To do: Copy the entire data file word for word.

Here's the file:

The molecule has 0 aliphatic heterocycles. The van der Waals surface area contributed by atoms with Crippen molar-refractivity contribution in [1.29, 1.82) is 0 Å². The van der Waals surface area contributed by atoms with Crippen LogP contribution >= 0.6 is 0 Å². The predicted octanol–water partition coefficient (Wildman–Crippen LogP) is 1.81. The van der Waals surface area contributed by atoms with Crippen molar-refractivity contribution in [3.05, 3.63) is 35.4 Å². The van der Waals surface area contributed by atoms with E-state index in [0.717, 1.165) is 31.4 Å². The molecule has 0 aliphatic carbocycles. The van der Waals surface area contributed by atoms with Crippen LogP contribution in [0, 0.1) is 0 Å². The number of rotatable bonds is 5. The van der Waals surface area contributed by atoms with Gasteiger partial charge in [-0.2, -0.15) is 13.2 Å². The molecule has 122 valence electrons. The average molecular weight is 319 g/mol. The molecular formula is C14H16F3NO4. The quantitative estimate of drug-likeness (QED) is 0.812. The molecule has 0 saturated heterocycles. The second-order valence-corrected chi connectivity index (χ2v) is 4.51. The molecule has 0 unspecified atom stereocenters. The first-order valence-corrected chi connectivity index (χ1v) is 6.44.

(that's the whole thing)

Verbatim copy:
The molecule has 0 aliphatic heterocycles. The van der Waals surface area contributed by atoms with Crippen molar-refractivity contribution in [1.29, 1.82) is 0 Å². The van der Waals surface area contributed by atoms with Crippen LogP contribution >= 0.6 is 0 Å². The predicted octanol–water partition coefficient (Wildman–Crippen LogP) is 1.81. The van der Waals surface area contributed by atoms with Crippen molar-refractivity contribution in [3.05, 3.63) is 35.4 Å². The van der Waals surface area contributed by atoms with E-state index in [0.717, 1.165) is 31.4 Å². The molecule has 0 aliphatic carbocycles. The van der Waals surface area contributed by atoms with Crippen LogP contribution in [0, 0.1) is 0 Å². The number of rotatable bonds is 5. The van der Waals surface area contributed by atoms with Gasteiger partial charge in [-0.2, -0.15) is 13.2 Å². The molecule has 122 valence electrons. The average molecular weight is 319 g/mol. The molecular formula is C14H16F3NO4. The quantitative estimate of drug-likeness (QED) is 0.812. The molecule has 0 saturated heterocycles. The second-order valence-corrected chi connectivity index (χ2v) is 4.51. The molecule has 0 unspecified atom stereocenters. The first-order valence-corrected chi connectivity index (χ1v) is 6.44.